Christchurch - International rugby officials said it was too early to judge whether the World Cup will be affected by the powerful earthquake which struck Christchurch on Tuesday.
There were no reports of earthquake damage to AMI Stadium, the Christchurch home of the Canterbury Crusaders Super 15 team and a major venue for the World Cup this year.
The second major quake to hit the city in five months, Tuesday's 6.3-magnitude temblor killed at least 65 people and caused massive destruction.
Christchurch is due to host seven matches during the September 9 - October 23 World Cup, including two quarterfinals and matches on the opening weekend involving former World Cup winners Australia and England.
The pool matches involve Argentina-England, Australia-Italy, England-Georgia, Argentina-Scotland and Australia-Russia.
The International Rugby Board issued a statement saying its "thoughts and deepest sympathies" were with the people of Christchurch, adding that it was "inappropriate to comment on the status of the World Cup infrastructure or operations."
"The focus at this point must be on the emergency response," the IRB said.
There also were no early indications about possible changes to the Crusaders' first Super 15 home match against the Sydney-based Waratahs on March 4.
The Crusaders have been the most successful team in Super rugby, the southern hemisphere's premier provincial competition, and rugby was an important part of the social fabric of the city. They were involved in local fundraising for recovery from the September quake as recently as two weeks ago.
Robbie Deans, a former All Black who had a successful tenure as a Canterbury player and coach before moving to coach Australia's national team, said the city of 350,000 on New Zealand's South Island was traumatized by a 7.1 earthquake which hit on its outskirts last September but was not as destructive.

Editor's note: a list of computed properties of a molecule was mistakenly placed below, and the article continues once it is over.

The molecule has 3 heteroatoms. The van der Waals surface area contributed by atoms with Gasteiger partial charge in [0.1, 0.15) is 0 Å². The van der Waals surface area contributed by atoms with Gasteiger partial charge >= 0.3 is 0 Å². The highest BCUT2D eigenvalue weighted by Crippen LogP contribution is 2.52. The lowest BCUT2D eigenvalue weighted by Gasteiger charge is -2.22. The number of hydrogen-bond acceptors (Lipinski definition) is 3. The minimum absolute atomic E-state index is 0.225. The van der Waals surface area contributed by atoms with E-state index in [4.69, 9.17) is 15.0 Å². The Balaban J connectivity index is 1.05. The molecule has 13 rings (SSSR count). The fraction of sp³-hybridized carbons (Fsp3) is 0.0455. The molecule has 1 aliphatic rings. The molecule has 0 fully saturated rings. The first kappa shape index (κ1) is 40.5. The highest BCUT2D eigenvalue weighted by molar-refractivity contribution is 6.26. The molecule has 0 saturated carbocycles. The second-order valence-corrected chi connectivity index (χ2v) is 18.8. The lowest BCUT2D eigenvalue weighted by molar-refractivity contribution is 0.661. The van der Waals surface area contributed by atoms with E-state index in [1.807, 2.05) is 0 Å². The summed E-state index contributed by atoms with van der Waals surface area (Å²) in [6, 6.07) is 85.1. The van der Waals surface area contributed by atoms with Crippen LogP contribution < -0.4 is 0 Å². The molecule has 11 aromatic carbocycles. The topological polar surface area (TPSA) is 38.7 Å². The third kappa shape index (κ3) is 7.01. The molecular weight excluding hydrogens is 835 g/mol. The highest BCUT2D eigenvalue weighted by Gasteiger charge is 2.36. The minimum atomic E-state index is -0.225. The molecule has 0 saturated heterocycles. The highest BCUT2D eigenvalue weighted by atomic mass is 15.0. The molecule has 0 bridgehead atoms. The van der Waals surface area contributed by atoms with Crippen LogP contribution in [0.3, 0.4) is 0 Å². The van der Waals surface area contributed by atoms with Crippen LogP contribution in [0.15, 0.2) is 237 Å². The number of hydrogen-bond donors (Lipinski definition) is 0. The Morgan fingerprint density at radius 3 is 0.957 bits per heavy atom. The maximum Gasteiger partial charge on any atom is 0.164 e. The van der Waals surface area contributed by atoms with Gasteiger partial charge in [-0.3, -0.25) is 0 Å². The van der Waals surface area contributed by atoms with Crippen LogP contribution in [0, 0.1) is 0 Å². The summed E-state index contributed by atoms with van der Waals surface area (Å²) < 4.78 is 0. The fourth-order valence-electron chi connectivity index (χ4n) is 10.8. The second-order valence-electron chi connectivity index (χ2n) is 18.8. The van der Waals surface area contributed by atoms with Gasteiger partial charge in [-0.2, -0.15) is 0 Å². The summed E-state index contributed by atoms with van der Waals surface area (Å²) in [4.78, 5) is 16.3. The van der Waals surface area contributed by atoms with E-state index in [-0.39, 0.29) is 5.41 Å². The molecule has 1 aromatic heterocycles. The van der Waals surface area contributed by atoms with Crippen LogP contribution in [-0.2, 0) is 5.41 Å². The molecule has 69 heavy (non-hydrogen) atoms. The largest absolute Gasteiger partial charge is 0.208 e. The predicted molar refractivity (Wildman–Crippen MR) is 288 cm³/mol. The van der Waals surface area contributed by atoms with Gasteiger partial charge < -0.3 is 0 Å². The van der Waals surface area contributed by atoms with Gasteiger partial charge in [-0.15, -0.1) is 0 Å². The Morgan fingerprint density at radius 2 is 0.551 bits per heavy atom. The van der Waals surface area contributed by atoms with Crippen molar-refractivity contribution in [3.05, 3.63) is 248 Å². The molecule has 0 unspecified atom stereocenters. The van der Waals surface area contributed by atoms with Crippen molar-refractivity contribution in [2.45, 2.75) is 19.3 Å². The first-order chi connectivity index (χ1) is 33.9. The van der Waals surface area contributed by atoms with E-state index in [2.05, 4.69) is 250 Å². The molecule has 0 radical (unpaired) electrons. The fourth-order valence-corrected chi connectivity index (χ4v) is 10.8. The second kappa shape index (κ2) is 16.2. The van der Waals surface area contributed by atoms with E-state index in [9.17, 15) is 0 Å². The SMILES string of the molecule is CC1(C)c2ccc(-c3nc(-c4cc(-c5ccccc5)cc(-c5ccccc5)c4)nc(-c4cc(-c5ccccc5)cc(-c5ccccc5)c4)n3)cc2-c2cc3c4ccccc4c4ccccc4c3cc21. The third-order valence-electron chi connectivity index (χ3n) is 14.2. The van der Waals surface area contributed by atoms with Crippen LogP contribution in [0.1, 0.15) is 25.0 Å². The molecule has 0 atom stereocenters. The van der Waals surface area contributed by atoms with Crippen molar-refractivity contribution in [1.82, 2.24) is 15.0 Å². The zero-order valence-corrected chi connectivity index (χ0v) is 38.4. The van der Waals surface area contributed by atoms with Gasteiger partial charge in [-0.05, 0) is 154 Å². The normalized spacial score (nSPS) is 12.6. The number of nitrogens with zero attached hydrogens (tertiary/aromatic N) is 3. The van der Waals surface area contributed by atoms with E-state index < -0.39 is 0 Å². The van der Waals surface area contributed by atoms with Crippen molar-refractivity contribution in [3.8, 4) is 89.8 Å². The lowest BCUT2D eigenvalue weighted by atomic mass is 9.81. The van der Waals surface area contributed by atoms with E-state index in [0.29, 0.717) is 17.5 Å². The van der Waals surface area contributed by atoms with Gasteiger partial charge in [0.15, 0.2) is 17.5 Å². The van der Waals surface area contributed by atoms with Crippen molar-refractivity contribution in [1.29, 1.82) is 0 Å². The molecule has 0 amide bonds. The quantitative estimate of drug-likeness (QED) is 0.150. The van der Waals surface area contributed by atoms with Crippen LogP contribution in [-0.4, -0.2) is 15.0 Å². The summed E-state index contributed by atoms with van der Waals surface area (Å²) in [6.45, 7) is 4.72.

"It is a close-knit community. They've been through this already, but this is different ... this is tragic, and it's going to be tough to swallow," Deans was quoted as saying from Sydney by Australian Associated Press.
Deans, whose mother and sister live in Christchurch and survived the latest quake, said the people of Christchurch were resilient "but the reality is in this instance there has been a loss of life - you can never bring that back - it's tragic."
He said it was no time to consider the impact of the quake on the World Cup.
"It's hard to know - it doesn't warrant thinking about at the moment, it's not a priority."
South African rugby expressed its condolences and support in a letter to the New Zealand Rugby Union.
"Our rugby community feels a special bond to New Zealand and what has happened in Christchurch has been deeply felt here," SARU President Oregan Hoskins wrote.
"Please be assured that SARU and the South African rugby community will assist the NZRU and the people of New Zealand in any way that we possibly can."
Victor Matfield, captain of the Super 15 champion Bulls, said they were thinking of their Crusaders counterparts and families.
"Our thoughts are going out to the people of New Zealand and the Crusaders in Christchurch who we play against so often," Matfield said.
"Hopefully they are fine and their families are fine and we would like to let them know that we are here to support them if there is anything they need in this difficult time.
"Hopefully, it is the last of the earthquakes before the World Cup."